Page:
He’d grumbled as much to Sophie when he was forking over the money he’d lost on the two of them not lasting another month. She’d smirked at him and pointed out that Eliot was obviously a frustrated romantic, and that if Maggie wasn’t drawn to difficult men she would never have married Nate. Nate’s protests that he hadn’t been difficult then had only made her laugh, because Sophie had known him for a long time.
Still, romantic urges and bad boy complexes aside, the whole thing was a disaster looking for a place to happen, in Nate’s opinion. He shared that opinion with Hardison while being forced to endure a Doctor Who marathon when they lasted another two months. Hardison shook his head and grinned and told Nate that now he was just being stubborn. Long-distance didn’t work for everybody, but it was kind of perfect for Eliot and Maggie – they both got to have their own lives, with the added bonus of great phone sex and a low maintenance significant other.
Nate considered making the arguments that Maggie wasn’t nearly as low maintenance as she seemed, and Eliot was actually surprisingly dismal at phone sex, but didn’t feel like explaining either statement, so he just sat back and stared blindly at the TV and considered the remainder of Hardison’s explanation. That this thing worked for Eliot and Maggie because they both got to have their own lives.
Nate didn’t like to think too deeply about the people he was close to. He didn’t like to analyze them like marks. But he could. And he knew Maggie pretty well, and Eliot probably about as well as anyone could, and that idea just struck him as wrong. Having their own lives, being apart most of the time… it might work for a well-established relationship. It might work with Hardison’s internet ‘friends.’ But for Eliot and Maggie…
Maggie needed someone reliable, someone stable, someone she could trust enough to let herself lean on sometimes. Eliot needed someone to watch him and sit on him when he was being too stubborn to take care of himself. They were both good at being strong and self-sufficient, but they both needed more out of a relationship than a voice on the phone. Though Nate still had his doubts about Eliot’s capacity to even be in a relationship, but that was beside the point.
The point was, he couldn’t see how they’d lasted this long, and he couldn’t see them lasting much longer. He wouldn’t take Parker’s bet, though, because whatever Eliot and Maggie were doing, it was obviously worth the effort to them, and it didn’t seem right to bet against them. Even if he was pretty sure he’d win eventually.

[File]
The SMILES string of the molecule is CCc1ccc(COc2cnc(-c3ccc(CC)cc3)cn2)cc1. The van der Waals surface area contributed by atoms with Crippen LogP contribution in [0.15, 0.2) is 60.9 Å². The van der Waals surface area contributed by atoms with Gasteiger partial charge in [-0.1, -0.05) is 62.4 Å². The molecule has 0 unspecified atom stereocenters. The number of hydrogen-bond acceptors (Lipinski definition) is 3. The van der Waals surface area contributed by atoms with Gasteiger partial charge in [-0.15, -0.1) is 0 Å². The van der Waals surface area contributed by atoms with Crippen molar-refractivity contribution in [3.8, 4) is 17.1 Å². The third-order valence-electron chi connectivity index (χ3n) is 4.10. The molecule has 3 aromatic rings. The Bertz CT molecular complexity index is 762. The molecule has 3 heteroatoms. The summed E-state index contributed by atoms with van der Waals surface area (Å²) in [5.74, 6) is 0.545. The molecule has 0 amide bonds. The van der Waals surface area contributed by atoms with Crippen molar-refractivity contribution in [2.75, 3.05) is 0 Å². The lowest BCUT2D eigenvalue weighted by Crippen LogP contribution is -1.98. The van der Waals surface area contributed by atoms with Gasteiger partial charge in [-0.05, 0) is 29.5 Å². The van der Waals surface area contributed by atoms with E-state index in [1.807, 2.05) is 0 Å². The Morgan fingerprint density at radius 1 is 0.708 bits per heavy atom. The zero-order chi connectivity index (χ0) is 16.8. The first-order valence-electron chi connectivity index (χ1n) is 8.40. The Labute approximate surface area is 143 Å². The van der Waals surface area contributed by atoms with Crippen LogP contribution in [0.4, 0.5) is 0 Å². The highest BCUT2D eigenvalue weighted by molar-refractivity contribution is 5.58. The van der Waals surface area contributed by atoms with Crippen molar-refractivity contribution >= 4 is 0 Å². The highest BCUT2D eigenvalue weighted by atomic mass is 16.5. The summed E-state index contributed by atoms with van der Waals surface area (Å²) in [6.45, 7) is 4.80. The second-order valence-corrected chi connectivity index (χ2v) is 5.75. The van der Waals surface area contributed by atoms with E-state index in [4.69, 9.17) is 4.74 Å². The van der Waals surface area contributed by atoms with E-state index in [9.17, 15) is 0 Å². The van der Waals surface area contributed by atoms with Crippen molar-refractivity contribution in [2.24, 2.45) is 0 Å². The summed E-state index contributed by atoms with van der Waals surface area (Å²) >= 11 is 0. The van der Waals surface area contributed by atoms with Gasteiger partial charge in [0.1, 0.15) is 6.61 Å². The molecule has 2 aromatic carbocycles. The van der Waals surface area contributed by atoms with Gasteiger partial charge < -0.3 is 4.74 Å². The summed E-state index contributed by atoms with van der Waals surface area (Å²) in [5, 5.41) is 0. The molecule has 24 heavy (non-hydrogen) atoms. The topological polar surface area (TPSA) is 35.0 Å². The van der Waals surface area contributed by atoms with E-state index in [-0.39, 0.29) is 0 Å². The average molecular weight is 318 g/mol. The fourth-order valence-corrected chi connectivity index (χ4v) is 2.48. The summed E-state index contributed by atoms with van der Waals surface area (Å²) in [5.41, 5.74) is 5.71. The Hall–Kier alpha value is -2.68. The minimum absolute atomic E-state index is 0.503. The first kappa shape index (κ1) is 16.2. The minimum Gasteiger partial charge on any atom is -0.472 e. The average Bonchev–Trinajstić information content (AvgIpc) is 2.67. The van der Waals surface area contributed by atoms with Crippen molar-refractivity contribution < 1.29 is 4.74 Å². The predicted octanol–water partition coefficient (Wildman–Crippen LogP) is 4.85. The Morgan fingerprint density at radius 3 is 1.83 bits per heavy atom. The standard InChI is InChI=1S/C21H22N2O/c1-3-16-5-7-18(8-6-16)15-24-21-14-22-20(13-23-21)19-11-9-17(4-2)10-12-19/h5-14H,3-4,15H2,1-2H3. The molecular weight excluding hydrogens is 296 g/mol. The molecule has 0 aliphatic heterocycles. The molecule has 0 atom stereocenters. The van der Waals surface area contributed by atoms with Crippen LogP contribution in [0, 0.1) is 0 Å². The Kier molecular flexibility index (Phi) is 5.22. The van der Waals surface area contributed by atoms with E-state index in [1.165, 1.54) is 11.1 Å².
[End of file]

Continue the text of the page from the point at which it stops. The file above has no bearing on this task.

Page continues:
But he missed the signs, somehow, when they did end it. He’d sort of gotten used to the idea by then. Not that he didn’t still feel a reflexive twinge of jealousy when he thought of the two of them together, and not that it didn’t still take him a little by surprise when Eliot refrained from casual flirting, but overall, mostly, he’d accepted that Maggie and Eliot were… a thing.
And then Eliot got himself knocked over the head with a baseball bat, leaving him with a concussion on top of the fever he’d already had from a mildly infected knife wound he hadn’t bothered to tell anyone about. After a few hours of watching Eliot suffer and snarl through pain and hallucinations, he would have done just about anything to help the man relax and get some actual rest. Even give the most blatant sign of approval he could, whether he was sure he approved or not, to this thing with Maggie.
Nate didn’t like being taken by surprise. He didn’t like to think he missed signs, especially not in the members of his team, his family. But he’d somehow missed completely that Maggie and Eliot had finally ended the romance he’d been sure from the beginning was doomed.
Nate ignored the team betting pool that developed once the others figured out Eliot and Maggie were ‘taking a break.’ Betting against them seemed wrong. Betting on them… well, it just didn’t seem like a wise investment. Not even after Maggie started calling him, asking his advice on dating a man Nate had come to consider one of his best friends. And then she’d showed up in the middle of a briefing, and they’d all trooped down to the bar to give her and Eliot a little privacy. Nate had even made Hardison turn off the audio and video surveillance, which had him pouting in his orange soda.